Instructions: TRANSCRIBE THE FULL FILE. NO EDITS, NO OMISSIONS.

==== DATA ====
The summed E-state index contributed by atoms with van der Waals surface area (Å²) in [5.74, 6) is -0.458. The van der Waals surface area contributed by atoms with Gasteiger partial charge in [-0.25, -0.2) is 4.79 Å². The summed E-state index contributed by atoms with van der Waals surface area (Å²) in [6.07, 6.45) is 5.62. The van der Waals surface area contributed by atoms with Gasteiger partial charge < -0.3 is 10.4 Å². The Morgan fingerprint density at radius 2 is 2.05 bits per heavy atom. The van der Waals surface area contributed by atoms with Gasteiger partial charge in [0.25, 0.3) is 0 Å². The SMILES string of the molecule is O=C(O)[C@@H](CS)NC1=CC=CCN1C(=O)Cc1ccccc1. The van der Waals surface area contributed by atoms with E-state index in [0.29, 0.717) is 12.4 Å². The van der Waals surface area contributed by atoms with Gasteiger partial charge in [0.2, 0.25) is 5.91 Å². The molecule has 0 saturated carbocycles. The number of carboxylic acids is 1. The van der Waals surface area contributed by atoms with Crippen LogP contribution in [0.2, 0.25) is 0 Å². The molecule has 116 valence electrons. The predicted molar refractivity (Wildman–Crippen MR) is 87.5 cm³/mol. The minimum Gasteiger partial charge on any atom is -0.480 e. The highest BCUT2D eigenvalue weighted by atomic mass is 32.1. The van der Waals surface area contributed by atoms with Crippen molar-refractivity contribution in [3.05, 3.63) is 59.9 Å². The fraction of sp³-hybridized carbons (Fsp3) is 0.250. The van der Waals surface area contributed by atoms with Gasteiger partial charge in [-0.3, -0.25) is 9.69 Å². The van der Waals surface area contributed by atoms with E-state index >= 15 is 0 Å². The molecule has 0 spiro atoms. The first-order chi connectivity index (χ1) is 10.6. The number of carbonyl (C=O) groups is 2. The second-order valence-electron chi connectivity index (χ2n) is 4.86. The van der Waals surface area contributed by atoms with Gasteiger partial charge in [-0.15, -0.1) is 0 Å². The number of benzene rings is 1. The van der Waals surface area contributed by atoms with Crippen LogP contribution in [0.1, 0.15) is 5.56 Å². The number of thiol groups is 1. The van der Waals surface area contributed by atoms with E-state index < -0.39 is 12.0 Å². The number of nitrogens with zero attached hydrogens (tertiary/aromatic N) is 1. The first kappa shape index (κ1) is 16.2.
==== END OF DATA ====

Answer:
The summed E-state index contributed by atoms with van der Waals surface area (Å²) in [5.74, 6) is -0.458. The van der Waals surface area contributed by atoms with Gasteiger partial charge in [-0.25, -0.2) is 4.79 Å². The summed E-state index contributed by atoms with van der Waals surface area (Å²) in [6.07, 6.45) is 5.62. The van der Waals surface area contributed by atoms with Gasteiger partial charge < -0.3 is 10.4 Å². The Morgan fingerprint density at radius 2 is 2.05 bits per heavy atom. The van der Waals surface area contributed by atoms with Gasteiger partial charge in [0.25, 0.3) is 0 Å². The SMILES string of the molecule is O=C(O)[C@@H](CS)NC1=CC=CCN1C(=O)Cc1ccccc1. The van der Waals surface area contributed by atoms with E-state index in [0.29, 0.717) is 12.4 Å². The van der Waals surface area contributed by atoms with Gasteiger partial charge in [0.2, 0.25) is 5.91 Å². The molecule has 0 saturated carbocycles. The number of carboxylic acids is 1. The van der Waals surface area contributed by atoms with Crippen LogP contribution in [0.2, 0.25) is 0 Å². The molecule has 116 valence electrons. The predicted molar refractivity (Wildman–Crippen MR) is 87.5 cm³/mol. The minimum Gasteiger partial charge on any atom is -0.480 e. The highest BCUT2D eigenvalue weighted by atomic mass is 32.1. The van der Waals surface area contributed by atoms with Crippen molar-refractivity contribution in [3.05, 3.63) is 59.9 Å². The fraction of sp³-hybridized carbons (Fsp3) is 0.250. The van der Waals surface area contributed by atoms with Gasteiger partial charge in [-0.3, -0.25) is 9.69 Å². The van der Waals surface area contributed by atoms with E-state index >= 15 is 0 Å². The molecule has 0 spiro atoms. The first-order chi connectivity index (χ1) is 10.6. The number of carbonyl (C=O) groups is 2. The second-order valence-electron chi connectivity index (χ2n) is 4.86. The van der Waals surface area contributed by atoms with Gasteiger partial charge in [-0.15, -0.1) is 0 Å². The number of benzene rings is 1. The van der Waals surface area contributed by atoms with Crippen LogP contribution in [0.1, 0.15) is 5.56 Å². The number of thiol groups is 1. The van der Waals surface area contributed by atoms with E-state index < -0.39 is 12.0 Å². The number of nitrogens with zero attached hydrogens (tertiary/aromatic N) is 1. The first kappa shape index (κ1) is 16.2.